With a huge $10.5 million downpayment, President Bush's (search) re-election committee rolled out its first campaign commercials on Wednesday, using images of the destroyed World Trade Center to claim "steady leadership in times of change."

"What sees us through tough times? Freedom, faith, families, and sacrifice," says one commercial, as clips roll of the Sept. 11, 2001, wreckage, a flag being raised, children saying the Pledge of Allegiance, parishioners at a church, parents with a new baby and firefighters.

The ads portray the Republican incumbent as a steward who has led the country through three years of economic woes and terrorism fears and seek to make the case that Bush has emerged as a leader amid foreign and domestic challenges.

"I know exactly where I want to lead this country," Bush says in a different ad. "I'm optimistic about America because I believe in the people of America."

Flush with more than $100 million, the campaign on Thursday begins what is expected to be multimillion-dollar advertising onslaught lasting several months.

The first three ads, unveiled at campaign headquarters in suburban Washington, will run on broadcast channels in about 80 markets in 18 states, most of which are expected to be competitive, and nationwide on select cable networks.

The states are: Arizona, Arkansas, Delaware, Florida, Iowa, Maine, Michigan, Minnesota, Missouri, Nevada, New Hampshire, New Mexico, Ohio, Oregon, Pennsylvania, Washington, West Virginia, Wisconsin.

The campaign would not discuss its ad buy. However, it already is spending about $4.5 million on cable networks, including CNN, Fox News Channel and MSNBC, to run three weeks of ads. It also has bought about $6 million worth of airtime on local broadcast affiliates for one week worth of commercials, according to non-campaign sources familiar with the buys, which are moderate in most of the media markets.

For now, the ads are positive but they will turn sharply critical at some point, contrasting Bush's record with that of Massachusetts Sen. John Kerry (search), the presumptive Democratic presidential nominee.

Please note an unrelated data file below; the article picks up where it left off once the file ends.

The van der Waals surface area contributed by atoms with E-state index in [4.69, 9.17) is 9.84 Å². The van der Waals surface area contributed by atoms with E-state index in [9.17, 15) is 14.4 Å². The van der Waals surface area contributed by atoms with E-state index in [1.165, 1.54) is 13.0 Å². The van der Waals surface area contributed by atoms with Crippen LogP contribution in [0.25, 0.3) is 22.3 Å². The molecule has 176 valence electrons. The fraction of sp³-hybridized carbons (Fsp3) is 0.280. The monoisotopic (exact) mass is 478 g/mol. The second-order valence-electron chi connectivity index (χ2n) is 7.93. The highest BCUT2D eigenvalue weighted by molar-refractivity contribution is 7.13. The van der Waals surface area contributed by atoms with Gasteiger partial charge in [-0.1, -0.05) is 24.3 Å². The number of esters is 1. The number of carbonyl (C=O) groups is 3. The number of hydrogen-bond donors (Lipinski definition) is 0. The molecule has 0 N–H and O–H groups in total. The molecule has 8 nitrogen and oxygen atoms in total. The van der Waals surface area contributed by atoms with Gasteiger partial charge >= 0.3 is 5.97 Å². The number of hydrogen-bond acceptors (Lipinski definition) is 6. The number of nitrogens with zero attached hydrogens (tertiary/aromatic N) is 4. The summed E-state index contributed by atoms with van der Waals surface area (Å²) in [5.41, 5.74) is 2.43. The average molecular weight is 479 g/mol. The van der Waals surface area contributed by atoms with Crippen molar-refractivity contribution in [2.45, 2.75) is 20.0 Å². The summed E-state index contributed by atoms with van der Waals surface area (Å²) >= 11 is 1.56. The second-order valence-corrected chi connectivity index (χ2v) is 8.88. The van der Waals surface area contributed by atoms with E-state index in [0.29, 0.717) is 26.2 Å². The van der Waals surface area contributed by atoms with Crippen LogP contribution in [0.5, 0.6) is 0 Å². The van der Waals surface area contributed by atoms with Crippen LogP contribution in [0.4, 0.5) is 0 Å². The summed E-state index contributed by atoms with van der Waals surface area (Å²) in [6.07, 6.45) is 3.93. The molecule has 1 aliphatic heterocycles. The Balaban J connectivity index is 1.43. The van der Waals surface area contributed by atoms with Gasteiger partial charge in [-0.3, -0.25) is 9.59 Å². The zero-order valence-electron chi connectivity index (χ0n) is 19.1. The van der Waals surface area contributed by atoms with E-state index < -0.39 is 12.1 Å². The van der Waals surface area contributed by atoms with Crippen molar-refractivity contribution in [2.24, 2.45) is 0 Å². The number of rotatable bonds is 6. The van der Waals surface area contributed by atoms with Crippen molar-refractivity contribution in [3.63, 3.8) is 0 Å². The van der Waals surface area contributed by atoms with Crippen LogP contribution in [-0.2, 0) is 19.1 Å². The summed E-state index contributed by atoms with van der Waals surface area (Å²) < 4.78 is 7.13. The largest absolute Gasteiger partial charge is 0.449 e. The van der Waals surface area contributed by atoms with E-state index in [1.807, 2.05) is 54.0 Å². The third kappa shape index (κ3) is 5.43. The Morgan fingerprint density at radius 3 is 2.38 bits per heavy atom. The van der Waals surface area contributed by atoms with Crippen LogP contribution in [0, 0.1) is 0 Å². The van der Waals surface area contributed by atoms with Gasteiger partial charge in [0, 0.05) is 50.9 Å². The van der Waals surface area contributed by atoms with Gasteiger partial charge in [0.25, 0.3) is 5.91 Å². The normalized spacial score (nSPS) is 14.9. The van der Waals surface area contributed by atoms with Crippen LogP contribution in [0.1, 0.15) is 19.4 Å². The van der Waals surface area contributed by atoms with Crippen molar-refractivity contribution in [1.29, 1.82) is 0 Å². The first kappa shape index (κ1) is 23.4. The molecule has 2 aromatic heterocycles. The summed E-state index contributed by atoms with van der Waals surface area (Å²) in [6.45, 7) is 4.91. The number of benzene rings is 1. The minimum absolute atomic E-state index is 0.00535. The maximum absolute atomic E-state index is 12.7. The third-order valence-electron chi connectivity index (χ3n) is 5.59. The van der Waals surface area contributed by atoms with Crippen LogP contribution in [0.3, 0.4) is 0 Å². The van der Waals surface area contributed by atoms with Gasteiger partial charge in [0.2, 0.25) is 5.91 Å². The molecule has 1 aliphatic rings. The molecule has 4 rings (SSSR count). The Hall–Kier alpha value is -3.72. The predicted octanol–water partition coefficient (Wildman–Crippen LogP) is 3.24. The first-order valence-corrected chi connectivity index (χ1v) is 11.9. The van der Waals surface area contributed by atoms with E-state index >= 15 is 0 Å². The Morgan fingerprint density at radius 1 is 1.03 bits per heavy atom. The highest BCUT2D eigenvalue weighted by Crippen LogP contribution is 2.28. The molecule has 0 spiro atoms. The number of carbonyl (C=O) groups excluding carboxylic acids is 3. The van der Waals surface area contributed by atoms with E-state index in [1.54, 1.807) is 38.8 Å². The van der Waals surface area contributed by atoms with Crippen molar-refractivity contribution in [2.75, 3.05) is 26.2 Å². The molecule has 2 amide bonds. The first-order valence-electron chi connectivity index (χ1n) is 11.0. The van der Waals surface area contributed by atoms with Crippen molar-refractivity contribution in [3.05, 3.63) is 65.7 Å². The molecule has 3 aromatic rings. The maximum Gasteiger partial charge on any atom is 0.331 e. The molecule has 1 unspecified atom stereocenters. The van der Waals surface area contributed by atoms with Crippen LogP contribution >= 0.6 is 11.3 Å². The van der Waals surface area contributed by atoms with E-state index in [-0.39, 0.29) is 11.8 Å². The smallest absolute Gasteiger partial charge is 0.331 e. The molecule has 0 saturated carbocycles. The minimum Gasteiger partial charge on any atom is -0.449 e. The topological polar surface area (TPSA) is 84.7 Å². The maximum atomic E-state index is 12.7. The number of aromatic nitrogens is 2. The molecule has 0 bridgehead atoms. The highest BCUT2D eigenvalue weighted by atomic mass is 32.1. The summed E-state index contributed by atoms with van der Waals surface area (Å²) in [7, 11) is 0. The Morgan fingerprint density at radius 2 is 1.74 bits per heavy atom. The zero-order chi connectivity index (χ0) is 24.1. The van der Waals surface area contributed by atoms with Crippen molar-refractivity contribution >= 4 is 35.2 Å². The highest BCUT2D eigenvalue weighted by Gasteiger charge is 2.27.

If the ads succeed in boosting Bush's sagging poll numbers, Democrats will have little choice but to respond quickly and substantially on the air. But Bush's huge cash advantage could put a dent in the coffers of Kerry, who just finished an expensive primary season, and the Democratic National Committee, which has $16 million to start its ad campaign.

Liberal outside groups, which can't coordinate with the campaign or the DNC, also plan to spend millions on ads to counter Bush's onslaught. The MoveOn.org Voter Fund (search) was going on the air Thursday in 17 of the states.

Bush-Cheney advisers said the ads are meant to show the country is safer and stronger because of Bush's approach following the terrorist attacks, and to make the case that his economic policies have helped move the nation from a recession toward recovery.

"We thought it important to start with a setting the table of where the country's been over the last three years," said Matthew Dowd, the campaign's chief strategist.

The campaign had said it would not use Sept. 11, 2001, for political reasons, yet footage from the aftermath of the terrorists attacks is shown in the ads.

Campaign manager Ken Mehlman said the day was a defining moment that led to Bush's accomplishments, including passage of the Patriot Act and the war in Afghanistan that eliminated the Taliban rule. "These are important parts of this administration's record," he said.

Carrying the slogan — "Steady leadership in times of change" — the ads are warm and soothing, not unlike those done for Bush in 2000. Maverick Media, headed by Bush media adviser Mark McKinnon, produced the spots as in 2000.

In a 60-second ad, the Bushes sit together in the White House and talk about what the nation needs in a president. "The strength, the focus, the characteristics that these times demand," Laura Bush says. Interspersed are clips of people doing everyday things, and scenes of Bush.

A 30-second ad that uses mostly text and also was filmed in Spanish marks major milestones in the nation's recent history, starting with Bush's inauguration in January 2001 and moving through images of scrolling stock market numbers, an Internet address, World Trade Center wreckage and firefighters carrying a casket.

The third ad, also at 30 seconds, sandwiches images of Bush around portraits of people of mixed ages and races as it focuses on values of "freedom, faith, families and sacrifice." An announcer tells how "the last few years have tested America in many ways" but how "America rose to the challenge" with Bush at the helm.